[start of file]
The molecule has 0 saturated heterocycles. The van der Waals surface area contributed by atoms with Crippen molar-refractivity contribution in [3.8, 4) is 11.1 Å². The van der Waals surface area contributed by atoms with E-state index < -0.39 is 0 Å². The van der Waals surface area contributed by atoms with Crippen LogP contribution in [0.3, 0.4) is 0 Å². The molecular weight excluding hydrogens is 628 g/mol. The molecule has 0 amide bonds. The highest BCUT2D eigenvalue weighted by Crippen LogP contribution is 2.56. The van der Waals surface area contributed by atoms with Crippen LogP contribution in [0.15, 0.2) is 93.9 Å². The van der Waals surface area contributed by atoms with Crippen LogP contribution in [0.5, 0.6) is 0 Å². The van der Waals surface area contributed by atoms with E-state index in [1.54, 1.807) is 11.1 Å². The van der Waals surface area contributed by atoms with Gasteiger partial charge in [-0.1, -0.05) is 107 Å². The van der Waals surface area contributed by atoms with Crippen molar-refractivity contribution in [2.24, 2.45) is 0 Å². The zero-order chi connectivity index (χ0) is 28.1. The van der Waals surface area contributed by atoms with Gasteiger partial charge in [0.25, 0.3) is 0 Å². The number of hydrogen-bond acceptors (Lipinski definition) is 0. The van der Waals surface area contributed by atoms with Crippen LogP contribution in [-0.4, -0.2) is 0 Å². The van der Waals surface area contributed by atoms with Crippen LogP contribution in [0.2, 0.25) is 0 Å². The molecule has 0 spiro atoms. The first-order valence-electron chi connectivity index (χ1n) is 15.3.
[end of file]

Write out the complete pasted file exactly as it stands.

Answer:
The molecule has 0 saturated heterocycles. The van der Waals surface area contributed by atoms with Crippen molar-refractivity contribution in [3.8, 4) is 11.1 Å². The van der Waals surface area contributed by atoms with E-state index < -0.39 is 0 Å². The van der Waals surface area contributed by atoms with Crippen LogP contribution in [0.3, 0.4) is 0 Å². The molecular weight excluding hydrogens is 628 g/mol. The molecule has 0 amide bonds. The highest BCUT2D eigenvalue weighted by Crippen LogP contribution is 2.56. The van der Waals surface area contributed by atoms with Crippen LogP contribution in [0.15, 0.2) is 93.9 Å². The van der Waals surface area contributed by atoms with Crippen LogP contribution in [0.5, 0.6) is 0 Å². The van der Waals surface area contributed by atoms with E-state index in [1.54, 1.807) is 11.1 Å². The van der Waals surface area contributed by atoms with Gasteiger partial charge in [-0.1, -0.05) is 107 Å². The van der Waals surface area contributed by atoms with Crippen molar-refractivity contribution in [2.24, 2.45) is 0 Å². The zero-order chi connectivity index (χ0) is 28.1. The van der Waals surface area contributed by atoms with Gasteiger partial charge in [0.25, 0.3) is 0 Å². The number of hydrogen-bond acceptors (Lipinski definition) is 0. The van der Waals surface area contributed by atoms with Crippen LogP contribution in [-0.4, -0.2) is 0 Å². The van der Waals surface area contributed by atoms with Crippen LogP contribution in [0.2, 0.25) is 0 Å². The molecule has 0 spiro atoms. The first-order valence-electron chi connectivity index (χ1n) is 15.3.